Now that the busy summer is done and fall is settling in, I actually have a little time to be proactive rather than reactive. I have time to catch my breath and do more reflecting on all things related to agriculture.
On a return flight from a poultry training in CA, which was being taught by one of my mentors, Jim Adkins, who is a poultry specialist and founder of the Sustainable Poultry Network. I had a realization about just how important mentors are in education.
As an Extension Agent there is no way I can be a specialists in everything. Extension Agents are generalists by the nature of the job, even though some of us may have fields that we are more proficient in than others; it is a tall order in itself to know a little bit of everything agricultural related. I have been fortunate to have many mentors. Sometimes I didn't realize a certain individual was a mentor at first, and then one day it hit me. You realize that a friend is more than just a friend. He or she is a teacher, a mentor. Family members more often than not are mentors, but we don't usually think of them in that capacity. My Dad has certainly been one of my mentors. What do mentors have to do with agriculture?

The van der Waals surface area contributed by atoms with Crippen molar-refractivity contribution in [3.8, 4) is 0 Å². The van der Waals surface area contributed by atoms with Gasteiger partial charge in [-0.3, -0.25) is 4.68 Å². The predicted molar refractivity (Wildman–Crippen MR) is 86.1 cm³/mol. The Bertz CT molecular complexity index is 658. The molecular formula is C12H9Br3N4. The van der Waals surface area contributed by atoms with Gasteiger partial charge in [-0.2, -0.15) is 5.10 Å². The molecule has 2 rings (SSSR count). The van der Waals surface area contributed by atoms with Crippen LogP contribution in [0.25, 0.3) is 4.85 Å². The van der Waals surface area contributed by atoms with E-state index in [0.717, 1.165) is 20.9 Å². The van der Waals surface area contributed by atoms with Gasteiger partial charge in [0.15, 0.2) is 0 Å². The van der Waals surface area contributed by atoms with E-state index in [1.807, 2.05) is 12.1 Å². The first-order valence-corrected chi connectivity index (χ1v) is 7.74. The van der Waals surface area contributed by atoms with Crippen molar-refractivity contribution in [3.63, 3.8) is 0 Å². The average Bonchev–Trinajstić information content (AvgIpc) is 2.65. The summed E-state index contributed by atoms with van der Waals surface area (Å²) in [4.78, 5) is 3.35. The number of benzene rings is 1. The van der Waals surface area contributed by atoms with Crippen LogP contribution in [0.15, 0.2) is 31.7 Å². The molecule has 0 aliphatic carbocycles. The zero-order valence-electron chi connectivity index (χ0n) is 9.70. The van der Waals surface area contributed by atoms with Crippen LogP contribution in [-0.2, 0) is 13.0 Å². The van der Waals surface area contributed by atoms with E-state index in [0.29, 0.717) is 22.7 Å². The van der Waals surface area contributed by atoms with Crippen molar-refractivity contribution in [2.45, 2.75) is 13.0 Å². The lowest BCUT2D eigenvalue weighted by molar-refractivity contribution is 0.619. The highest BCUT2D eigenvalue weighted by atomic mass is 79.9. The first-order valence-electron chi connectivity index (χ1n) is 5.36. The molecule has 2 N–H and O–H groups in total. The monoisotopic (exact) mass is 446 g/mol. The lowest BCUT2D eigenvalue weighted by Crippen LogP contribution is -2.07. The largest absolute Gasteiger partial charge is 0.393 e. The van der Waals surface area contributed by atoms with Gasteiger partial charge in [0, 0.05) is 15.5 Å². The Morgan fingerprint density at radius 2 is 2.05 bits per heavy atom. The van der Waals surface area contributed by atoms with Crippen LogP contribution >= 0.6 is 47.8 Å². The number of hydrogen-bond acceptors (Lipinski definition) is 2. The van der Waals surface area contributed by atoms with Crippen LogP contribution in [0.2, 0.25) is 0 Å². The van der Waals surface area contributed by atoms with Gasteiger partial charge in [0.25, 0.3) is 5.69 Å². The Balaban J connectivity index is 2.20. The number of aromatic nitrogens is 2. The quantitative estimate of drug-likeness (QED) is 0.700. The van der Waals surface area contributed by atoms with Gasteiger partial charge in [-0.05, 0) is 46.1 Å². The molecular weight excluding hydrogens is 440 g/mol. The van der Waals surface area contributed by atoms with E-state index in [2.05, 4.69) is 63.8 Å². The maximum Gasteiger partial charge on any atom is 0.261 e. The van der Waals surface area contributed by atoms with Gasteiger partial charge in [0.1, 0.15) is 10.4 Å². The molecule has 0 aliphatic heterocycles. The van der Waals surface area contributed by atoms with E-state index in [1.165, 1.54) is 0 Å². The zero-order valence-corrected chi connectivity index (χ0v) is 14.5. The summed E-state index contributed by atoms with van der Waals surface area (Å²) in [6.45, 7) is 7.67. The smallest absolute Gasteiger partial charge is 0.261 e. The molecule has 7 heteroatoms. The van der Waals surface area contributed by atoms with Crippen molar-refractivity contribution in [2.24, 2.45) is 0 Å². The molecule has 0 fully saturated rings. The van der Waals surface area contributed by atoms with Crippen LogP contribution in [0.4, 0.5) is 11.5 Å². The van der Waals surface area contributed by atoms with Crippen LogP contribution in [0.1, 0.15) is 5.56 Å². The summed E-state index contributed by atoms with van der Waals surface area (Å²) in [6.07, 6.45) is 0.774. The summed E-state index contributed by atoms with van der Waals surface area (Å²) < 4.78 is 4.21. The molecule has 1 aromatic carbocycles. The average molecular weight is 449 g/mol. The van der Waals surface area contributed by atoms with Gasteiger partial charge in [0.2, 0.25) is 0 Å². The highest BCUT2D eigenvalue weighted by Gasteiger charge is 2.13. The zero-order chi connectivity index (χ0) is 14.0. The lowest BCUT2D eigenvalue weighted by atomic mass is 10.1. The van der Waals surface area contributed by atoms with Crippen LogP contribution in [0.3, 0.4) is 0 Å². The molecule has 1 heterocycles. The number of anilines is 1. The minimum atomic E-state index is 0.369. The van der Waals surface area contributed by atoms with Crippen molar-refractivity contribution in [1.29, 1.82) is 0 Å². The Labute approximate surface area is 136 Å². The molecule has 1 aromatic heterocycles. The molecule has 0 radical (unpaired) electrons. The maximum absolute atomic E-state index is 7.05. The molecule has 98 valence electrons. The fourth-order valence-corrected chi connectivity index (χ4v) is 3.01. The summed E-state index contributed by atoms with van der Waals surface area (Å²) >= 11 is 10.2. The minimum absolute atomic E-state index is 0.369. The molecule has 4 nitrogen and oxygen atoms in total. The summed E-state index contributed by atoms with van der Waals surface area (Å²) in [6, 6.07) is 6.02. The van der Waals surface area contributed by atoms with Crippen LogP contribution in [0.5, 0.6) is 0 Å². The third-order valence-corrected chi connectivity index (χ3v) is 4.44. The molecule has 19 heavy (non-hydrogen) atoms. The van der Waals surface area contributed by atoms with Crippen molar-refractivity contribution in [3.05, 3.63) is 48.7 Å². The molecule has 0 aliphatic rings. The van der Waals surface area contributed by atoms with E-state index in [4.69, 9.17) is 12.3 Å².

Mentors used to be a common means for people to develop a certain skill set or certain knowledge on a specific topic, but today everything you could imagine learning about can be found on the internet. Have we forgotten about the role of mentors? As more people are coming back to agriculture, who may not have an education or back ground in agriculture, the role of a mentor has never been more important. You can only learn so much from reading and YouTube recordings. Those will never replace the one-on-one education you get from a mentor. I can only hope that I can do my mentors justice by paying it forward to others, and I hope people will look to Extension as mentors.